A Woman of Many Firsts

Tennessee’s Lutie Lytle

October is “Celebrate Pro Bono Month.” It is fitting that we remember a pro bono lawyer — Lutie Lytle — who was the first in many things. She was one of America’s first black female journalists.[1] She was the first black woman to earn a law degree in the South and be admitted to the bar in the South.[2] She was the first woman (of any color) admitted to the Tennessee bar.[3] She was the first black woman admitted to the Kansas bar. She was the first female law professor (of any color) in the nation. She was the first African American female member of a national bar organization.[4]

And, as a dedicated pro bono lawyer, Lytle was one of the first lawyers to center a law practice on combating oppression of blacks and women. It was Lutie Lytle’s brilliance, courage and calling that made her face injustice and be the first at so much.

Lutie Ann Lytle was born the child of former slaves in Rutherford County, Tennessee, on Nov. 19, 1875. Her father, John Lytle, was a resourceful entrepreneur and barber, who became a leader in Tennessee’s Grange political movement. When the Ku Klux Klan began terrorizing Middle Tennessee with night raids on homes of black people, specifically targeting politically active and economically successful African American leaders, the Lytle family moved to the safety of Topeka, Kansas, where the scholarly Lutie attended public schools and won honors for her academic achievement. It was through her father’s political connections in the Populist Party that she obtained a position in 1895 as “assistant engrossing clerk” for the Kansas legislature at the age of 19.[5]

While also working for the legislature, Lytle became a pioneering writer and editor for numerous black-owned newspapers in Kansas. Her journalism focused on injustices inflicted upon black citizens and the need for “intersectional advocacy” on their behalf. It was her newspaper work that led her to want to be a lawyer. She later said: I conceived the idea of studying law in a printing office where I worked for years as a composer . . . . I read the newspaper exchanges a great deal and became impressed with the knowledge of the fact that my own people especially were the victims of legal ignorance. I resolved to fathom its depths and penetrate its mysteries and intricacies in the hopes of being a benefit to my people.[7]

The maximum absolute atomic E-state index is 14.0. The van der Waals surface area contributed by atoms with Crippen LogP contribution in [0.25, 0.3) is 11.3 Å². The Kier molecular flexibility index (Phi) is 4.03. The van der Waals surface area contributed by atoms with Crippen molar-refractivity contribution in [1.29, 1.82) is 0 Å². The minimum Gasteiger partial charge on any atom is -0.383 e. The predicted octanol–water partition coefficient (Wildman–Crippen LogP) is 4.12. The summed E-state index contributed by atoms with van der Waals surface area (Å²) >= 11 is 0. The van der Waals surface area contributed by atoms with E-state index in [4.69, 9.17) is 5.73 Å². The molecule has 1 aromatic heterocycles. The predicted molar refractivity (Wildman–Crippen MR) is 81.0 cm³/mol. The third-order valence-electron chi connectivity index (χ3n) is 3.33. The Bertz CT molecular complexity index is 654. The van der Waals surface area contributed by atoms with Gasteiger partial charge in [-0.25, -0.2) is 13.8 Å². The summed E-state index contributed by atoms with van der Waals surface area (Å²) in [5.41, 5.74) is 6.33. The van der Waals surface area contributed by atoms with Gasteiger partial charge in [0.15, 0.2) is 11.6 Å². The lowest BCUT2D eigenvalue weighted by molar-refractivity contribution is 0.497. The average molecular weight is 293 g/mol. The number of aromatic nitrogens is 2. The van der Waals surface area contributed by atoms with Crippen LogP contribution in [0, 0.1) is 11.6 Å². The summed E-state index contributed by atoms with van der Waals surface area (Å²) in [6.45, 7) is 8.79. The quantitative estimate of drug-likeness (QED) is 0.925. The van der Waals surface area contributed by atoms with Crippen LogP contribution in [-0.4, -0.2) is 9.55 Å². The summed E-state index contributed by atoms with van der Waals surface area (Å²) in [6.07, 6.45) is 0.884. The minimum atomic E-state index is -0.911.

As a black woman, Lytle was barred from most law schools. Hence, she moved to Chattanooga to teach school and earn the money to attend Central Tennessee College in Nashville, a Methodist institution founded in 1865 to educate former slaves. It was the leading school for educating African American lawyers in the South. She was the college’s first female law student and the only woman in the six-student law class — and in the whole college. At Central, she proved to be a gifted orator and pianist. She graduated on June 1, 1897, as valedictorian. The press reported, as distant as London, that Lytle was the first black woman to be awarded a law degree in the American South.[8]

 

Tennessee’s First Woman Lawyer and America’s First Woman Law Professor

While back teaching school in Chattanooga, Lytle was repeatedly denied admission to the Tennessee bar because she was a woman. Since Tennessee’s founding in 1796, bar examinations and admissions were administered by state trial judges. The Tennessee Supreme Court had held in 1892 that women were unqualified to be notaries,[9] and this led to the conclusion that they also could not be lawyers.[10]

It seemed hopeless.

Lytle then learned of Judge Lunsford P. Cooper. He was the outspoken, reform-minded judge of the Shelby County Criminal Court, a state court of record.[11] Judge Cooper was often in the statewide press. For example, in 1894, he was enraged by the mob lynching in Millington, Tennessee, of six young black men under arrest and scheduled to appear in his court for the charge of burning a barn. Cooper publicly vowed to punish their killers and issued a barrage of bench warrants. The indomitable Lytle sped by train from Chattanooga to Memphis to find Judge Cooper.[12]

On a fateful Sept. 8, 1897, prominent Memphis black attorneys Josiah T. Settle and A. B. Saddler presented the 21-year-old Lytle and moved for her admission to the Tennessee bar at the Shelby County Courthouse. After hearing Settle’s and Saddler’s arguments, Judge Cooper boldly brushed aside the ban on female lawyers and administered the oral bar exam, deemed her qualified and granted the motion.[13] Lytle had found the right judge.[14]

The news burst across Tennessee and the country, but the legality of Lytle’s admission was never challenged or questioned. Although later some would say she never actually practiced in Tennessee, newspaper accounts of the time state that she did, albeit briefly.[15] She also taught law during the 1898-99 term at Central Tennessee College and was heralded as America’s first female law professor.[16] Professor Lytle’s courses were domestic relations, evidence and criminal procedure.[17]